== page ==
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[129] day a squad of officers who had been in Savannah were marched into the jail yard. From our quarters on the upper balcony we could see them but were not allowed to talk. I recognized Lieutenant McGinnis, also Capt. C. W. Hastings of the 12th Massachusetts, Capt. G. W. Creasey of the 35th, Lieutenants Cross, Moody and Shute of the 59th, besides several others who had been comrades at Macon. They remained a few days, then were sent to other prisons. I wrote a note to McGinnis, tied it to a stone and threw it over the wall. This was in violation of my parole, but I could not help that.

One day about a thousand of our men came into the jail yard from Andersonville. It is impossible to describe their condition; they were nearly naked, their skins were as dark as Indians and dried to their bones. Sergt. Daniel Corrigan of Company E was with them. It was a long time before I could recognize him; he had no shirt and I could see that he was much emaciated, but he walked about, and I was sure that if any one got a ration Corrigan would, as he was the best forager in the regiment. I did not close my eyes to sleep that night, the coughing of the men in the yard preventing it. They remained but one day, then were taken to the fair ground.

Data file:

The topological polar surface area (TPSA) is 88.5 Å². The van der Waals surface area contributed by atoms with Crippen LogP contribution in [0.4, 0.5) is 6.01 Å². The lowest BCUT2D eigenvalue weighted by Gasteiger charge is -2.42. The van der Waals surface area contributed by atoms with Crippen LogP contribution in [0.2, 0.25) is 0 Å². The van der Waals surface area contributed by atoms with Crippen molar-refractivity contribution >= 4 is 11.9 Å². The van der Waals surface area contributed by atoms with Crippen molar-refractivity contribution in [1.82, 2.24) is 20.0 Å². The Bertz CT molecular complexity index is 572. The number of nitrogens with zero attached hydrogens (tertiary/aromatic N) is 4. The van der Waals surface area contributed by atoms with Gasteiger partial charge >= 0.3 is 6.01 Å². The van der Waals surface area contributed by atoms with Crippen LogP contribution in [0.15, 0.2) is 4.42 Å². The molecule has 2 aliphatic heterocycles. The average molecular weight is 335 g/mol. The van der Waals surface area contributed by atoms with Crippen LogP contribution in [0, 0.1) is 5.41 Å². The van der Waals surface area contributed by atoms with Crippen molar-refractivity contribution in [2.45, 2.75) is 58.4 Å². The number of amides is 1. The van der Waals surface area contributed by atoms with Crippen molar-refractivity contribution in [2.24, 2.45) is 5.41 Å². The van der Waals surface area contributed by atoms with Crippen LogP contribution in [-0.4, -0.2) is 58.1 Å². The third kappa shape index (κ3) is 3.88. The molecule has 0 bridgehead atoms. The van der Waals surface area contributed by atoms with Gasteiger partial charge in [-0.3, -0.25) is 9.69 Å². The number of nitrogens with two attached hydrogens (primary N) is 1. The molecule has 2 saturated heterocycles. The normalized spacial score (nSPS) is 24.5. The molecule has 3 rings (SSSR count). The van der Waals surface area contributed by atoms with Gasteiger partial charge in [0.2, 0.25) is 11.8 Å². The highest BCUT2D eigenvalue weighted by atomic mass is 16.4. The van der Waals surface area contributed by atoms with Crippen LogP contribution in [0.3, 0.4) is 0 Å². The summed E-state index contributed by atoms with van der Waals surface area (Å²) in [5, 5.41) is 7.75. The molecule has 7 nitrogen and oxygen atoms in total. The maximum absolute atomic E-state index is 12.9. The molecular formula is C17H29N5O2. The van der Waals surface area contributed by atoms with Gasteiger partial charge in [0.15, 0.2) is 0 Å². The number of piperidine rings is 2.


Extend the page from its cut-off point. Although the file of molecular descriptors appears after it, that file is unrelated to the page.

Negroes passed the prison nearly every day on the way to Fort Sumter to restore the works which were being knocked to pieces by our batteries and gun-boats. They were collected from the plantations in the country and were a frightened looking set. They knew that their chances for life were small, and they sang mournful songs as they marched along.

The greatest trouble I had was cooking. I had no special qualification for that work, and could not boil dish-water without

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